Working papers

« The Predominance of Real Estate in the Household Portfolio», with Sebastien Betermier

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This paper investigates why household portfolios are heavily skewed toward real estate. Previous studies suggest that the large portfolio share of real estate primarily stems from non-investment-related motives as homeowners are often forced to invest heavily to buy the home they want to consume. In contrast, we show that homeowners would still invest the bulk of their wealth in real estate in a frictionless setting where they could own and consume separate amounts of housing. We provide empirical support to this argument and derive a dynamic portfolio model to study why real estate has such a strong investment appeal.

« The Cross-Sectional Distribution of Mutual Fund Skill Measures», with Patrick Gagliardini and Olivier Scaillet

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We develop a simple, non-parametric approach for estimating the entire distribution of skill. Our approach avoids the challenge of correctly specifying the distribution, and allows for a joint analysis of multiple measures—a key requirement for examining skill. Our results show that more than 85% of the funds are skilled at detecting profitable trades, but unskilled at overriding capacity constraints. Aggregating both skill dimensions using the value added, we find that around 70% of the funds are able to generate profits. The average value added after funds have reached their long-term size equals 7.1 mio. per year, which represents two thirds of the optimal value predicted by neoclassical theory. For all skill measures, the distribution is highly non-normal and reveals a strong heterogeneity across funds.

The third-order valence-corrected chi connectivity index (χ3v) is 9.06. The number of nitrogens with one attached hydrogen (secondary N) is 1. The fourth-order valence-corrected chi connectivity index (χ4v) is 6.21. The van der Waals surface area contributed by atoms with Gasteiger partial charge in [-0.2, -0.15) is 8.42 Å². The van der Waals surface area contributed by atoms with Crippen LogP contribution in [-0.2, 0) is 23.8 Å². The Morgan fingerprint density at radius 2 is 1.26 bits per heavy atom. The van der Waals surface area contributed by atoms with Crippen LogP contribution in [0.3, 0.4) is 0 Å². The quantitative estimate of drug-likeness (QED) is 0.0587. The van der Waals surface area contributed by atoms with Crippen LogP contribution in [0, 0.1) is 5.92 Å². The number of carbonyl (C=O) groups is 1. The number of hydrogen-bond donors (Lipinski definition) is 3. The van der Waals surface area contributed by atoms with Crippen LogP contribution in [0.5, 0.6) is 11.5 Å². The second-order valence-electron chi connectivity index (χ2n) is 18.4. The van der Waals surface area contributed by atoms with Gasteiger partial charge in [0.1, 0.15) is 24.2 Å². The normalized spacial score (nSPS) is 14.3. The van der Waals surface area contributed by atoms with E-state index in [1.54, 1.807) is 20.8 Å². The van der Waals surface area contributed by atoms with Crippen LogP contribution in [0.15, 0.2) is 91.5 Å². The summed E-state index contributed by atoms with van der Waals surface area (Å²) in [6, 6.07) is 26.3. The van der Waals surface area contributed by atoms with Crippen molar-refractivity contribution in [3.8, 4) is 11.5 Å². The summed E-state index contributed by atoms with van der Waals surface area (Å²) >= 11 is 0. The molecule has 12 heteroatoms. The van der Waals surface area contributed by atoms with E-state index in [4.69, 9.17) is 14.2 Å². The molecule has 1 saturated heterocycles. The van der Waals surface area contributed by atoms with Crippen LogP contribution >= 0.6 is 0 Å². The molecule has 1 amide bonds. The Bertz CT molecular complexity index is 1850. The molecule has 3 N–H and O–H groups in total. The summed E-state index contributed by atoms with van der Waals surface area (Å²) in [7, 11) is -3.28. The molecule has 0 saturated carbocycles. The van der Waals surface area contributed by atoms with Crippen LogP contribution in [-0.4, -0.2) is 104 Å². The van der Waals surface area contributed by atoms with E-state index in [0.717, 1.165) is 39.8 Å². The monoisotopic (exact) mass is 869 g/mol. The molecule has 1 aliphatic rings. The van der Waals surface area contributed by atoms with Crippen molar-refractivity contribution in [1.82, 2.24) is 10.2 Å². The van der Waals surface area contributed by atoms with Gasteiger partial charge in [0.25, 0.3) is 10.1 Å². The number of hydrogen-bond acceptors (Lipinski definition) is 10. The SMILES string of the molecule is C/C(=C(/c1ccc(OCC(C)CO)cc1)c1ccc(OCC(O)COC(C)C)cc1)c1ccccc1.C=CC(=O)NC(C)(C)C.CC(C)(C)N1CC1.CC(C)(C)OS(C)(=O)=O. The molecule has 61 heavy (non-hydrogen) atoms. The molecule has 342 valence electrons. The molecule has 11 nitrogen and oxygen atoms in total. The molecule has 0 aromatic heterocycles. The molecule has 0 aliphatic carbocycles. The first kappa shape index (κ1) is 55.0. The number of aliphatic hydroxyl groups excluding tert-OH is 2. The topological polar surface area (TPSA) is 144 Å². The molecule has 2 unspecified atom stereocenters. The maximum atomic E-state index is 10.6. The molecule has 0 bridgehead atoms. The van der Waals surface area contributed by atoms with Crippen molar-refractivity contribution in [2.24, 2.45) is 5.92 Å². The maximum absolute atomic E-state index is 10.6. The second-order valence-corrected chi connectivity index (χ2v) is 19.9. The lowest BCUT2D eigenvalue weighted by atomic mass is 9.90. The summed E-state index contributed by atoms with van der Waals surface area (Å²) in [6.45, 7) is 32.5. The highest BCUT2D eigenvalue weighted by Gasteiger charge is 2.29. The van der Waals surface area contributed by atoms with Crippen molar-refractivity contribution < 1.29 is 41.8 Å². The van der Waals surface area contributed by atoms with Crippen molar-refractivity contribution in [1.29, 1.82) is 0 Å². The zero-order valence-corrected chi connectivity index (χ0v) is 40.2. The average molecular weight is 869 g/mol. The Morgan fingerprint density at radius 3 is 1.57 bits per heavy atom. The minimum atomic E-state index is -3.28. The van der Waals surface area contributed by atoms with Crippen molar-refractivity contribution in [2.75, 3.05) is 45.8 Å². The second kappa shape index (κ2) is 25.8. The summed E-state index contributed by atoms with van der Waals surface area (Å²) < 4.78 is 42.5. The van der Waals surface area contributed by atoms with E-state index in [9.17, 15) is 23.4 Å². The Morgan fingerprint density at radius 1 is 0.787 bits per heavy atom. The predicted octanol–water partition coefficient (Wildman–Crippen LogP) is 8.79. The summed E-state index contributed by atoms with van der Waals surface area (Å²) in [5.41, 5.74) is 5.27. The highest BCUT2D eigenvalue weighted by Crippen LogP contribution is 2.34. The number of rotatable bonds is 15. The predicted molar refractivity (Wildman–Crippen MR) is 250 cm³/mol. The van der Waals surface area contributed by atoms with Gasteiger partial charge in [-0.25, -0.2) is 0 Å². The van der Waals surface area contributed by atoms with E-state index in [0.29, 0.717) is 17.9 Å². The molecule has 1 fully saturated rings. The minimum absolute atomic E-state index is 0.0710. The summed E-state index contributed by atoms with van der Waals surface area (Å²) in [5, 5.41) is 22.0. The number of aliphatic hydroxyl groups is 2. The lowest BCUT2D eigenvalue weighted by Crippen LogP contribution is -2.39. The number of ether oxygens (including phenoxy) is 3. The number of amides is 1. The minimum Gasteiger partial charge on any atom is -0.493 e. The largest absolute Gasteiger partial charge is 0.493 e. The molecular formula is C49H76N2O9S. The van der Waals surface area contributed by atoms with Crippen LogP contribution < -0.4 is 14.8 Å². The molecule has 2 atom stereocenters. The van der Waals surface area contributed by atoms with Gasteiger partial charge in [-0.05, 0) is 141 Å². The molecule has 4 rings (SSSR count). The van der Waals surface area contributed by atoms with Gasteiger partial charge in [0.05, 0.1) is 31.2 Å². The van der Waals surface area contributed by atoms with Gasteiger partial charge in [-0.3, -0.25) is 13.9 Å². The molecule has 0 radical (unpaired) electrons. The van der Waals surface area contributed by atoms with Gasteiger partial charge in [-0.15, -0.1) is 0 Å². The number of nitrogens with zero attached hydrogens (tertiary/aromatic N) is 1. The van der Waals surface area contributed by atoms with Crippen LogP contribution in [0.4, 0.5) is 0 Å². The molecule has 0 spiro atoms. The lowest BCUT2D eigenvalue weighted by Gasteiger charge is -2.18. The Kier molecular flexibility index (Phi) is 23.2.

« The Economic Gains from Predicting Returns of Multiple Assets »

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This paper determines the economic gains from predicting the returns of multiple assets. I set up a scenario where active investors receive timing or selectivity signals, and compute the economic gains they generate. The results reveal that investors with selectivity skills take more aggressive portfolio decisions, and, therefore, produce significantly larger gains. When predictive signals are persistent, the impact on short-term performance can be positive, in contrast to the single-asset case. In the long-run, however, this impact is always negative. Finally, moderate levels of estimation risk and trading costs–when considered jointly–greatly decrease performance. It implies that small levels of predictability do not necessarily produce large economic gains, as previously documented.

« Hedge Fund Performance Under Misspecified Models» with David Ardia, Patrick Gagliardini and Olivier Scaillet (in progress)